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Should California Split Into 6 Smaller States?

Venture capitalist Tim Draper wants to split California into smaller states with his "Six Californias" plan. Sonoma County would be part of "North California." Real estate mogul John Cox wants to split the state legislature into 1,000 pieces.

Courtesy http://www.sixcalifornias.info/
Courtesy http://www.sixcalifornias.info/

By Alex Gronke

The Golden State is a hidebound monopoly that delivers poor services at high prices to its citizen-consumers. It’s time to carve California into smaller states, just as Ma Bell divided into the Baby Bells in the 1980s. That’s the assessment of Tim Draper, one of Silicon Valley’s most prominent venture capitalists, who is hoping to put a proposition on an upcoming ballot that would split California into six new states.

Draper notes that the 38 million people currently represented by only two senators in Washington would have 12 with his idea, which he is calling Six Californias, according to Tech Crunch. The founder of Draper University of Heroes wants to have language for a ballot proposition submitted to state officials before the end of the year.

Southern California real estate mogul and venture capitalist John Cox wants to keep the state intact, but he aims to smash the legislature into 11,000 little pieces. On Dec. 19, Cox got approval from the secretary of state to collect signatures for an initiative to divide the 120 Senate and Assembly districts into neighborhood districts representing 5,000 and 10,000 people, respectively.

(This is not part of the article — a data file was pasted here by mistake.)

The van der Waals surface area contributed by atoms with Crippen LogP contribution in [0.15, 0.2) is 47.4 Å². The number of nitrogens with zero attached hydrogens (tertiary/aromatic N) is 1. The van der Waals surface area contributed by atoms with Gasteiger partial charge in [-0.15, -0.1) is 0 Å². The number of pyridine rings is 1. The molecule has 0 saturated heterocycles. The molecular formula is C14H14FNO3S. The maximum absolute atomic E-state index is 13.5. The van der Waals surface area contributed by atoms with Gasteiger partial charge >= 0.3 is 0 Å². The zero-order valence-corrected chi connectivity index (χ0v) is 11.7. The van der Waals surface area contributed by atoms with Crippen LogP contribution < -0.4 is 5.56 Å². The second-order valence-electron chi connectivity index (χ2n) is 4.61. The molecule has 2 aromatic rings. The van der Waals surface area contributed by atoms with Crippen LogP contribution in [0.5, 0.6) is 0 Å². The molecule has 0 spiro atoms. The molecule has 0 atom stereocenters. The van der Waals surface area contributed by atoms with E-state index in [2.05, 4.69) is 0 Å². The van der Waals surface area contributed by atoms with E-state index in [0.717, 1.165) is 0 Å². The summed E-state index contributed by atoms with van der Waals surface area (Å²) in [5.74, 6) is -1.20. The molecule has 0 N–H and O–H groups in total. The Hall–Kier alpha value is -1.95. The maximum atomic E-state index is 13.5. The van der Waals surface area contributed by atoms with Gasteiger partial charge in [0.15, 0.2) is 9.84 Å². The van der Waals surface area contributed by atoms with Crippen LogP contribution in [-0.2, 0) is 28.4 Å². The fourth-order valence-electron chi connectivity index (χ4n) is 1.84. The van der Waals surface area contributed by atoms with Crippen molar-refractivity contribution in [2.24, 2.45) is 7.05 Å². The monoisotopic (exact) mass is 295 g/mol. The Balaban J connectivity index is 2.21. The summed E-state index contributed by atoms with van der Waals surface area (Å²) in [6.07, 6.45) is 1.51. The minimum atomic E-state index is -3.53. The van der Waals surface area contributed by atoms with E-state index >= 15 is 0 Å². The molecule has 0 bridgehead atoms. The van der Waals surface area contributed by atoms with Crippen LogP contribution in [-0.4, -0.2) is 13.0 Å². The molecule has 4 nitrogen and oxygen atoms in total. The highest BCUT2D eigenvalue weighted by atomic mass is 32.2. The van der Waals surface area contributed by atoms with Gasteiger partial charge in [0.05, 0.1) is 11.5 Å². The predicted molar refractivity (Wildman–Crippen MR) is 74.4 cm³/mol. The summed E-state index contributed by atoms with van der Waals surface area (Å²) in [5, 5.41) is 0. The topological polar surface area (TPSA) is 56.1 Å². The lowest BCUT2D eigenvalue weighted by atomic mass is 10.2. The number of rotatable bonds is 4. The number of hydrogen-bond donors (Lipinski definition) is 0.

Cox thinks lawmakers from micro-districts would spend more time listening to constituents and less time hobnobbing with campaign cash donors, according to the Los Angeles Times. Cox has until May 19 to gather 807,615 signatures.

The political dreams of Draper and Cox may appear radical, but they are fairly mainstream when compared to the visions of other moguls with sidelines in civics. PayPal billionaire Peter Thiel is a proponent of seasteading, floating cities where pioneers can experiment with new forms of government.

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Neal Fishman December 29, 2013 at 12:26 PM
That California with nearly 40 million people has two senators and Wyoming with about 1 million also has two is the result of the "Great Compromise". Whatever they were thinking in 1789, this scheme now tends to reward gun nuts, cattle barons, and strip miners with more political power than the rest of us. They then add to this power by shamelessly overusing the filibuster. But how would this six state scheme be set up. If it gives two senators to a northern California with less than a million people, and two to a San Francisco/Oakland with five or six million, forget about it. If it "equally" sets up three democratic leaning states and three republican, when California is overwhelmingly democratic, forget about it. I'm a democrat. I also believe in democracy.
Jon Kennedy December 29, 2013 at 05:01 PM
John Cox is more on the right track. Let's solve the problems with better representation and communication rather than somewhat silly symbolic statements that most likely will never pencil or come to fruition.
bruce mallon January 01, 2014 at 09:38 AM
What a swell idea. While we're at it, lets divide New York state into 10 states, and combine some of the low population states into one mega state so they don't get 2 senators for a little over 1 million folks. We could make Montana, Idaho and Wyoming into one state. Call it Wyoidamon, it has a nice ring and they get only 2 senators for about 3.5 million Republicans. I'm all for that.

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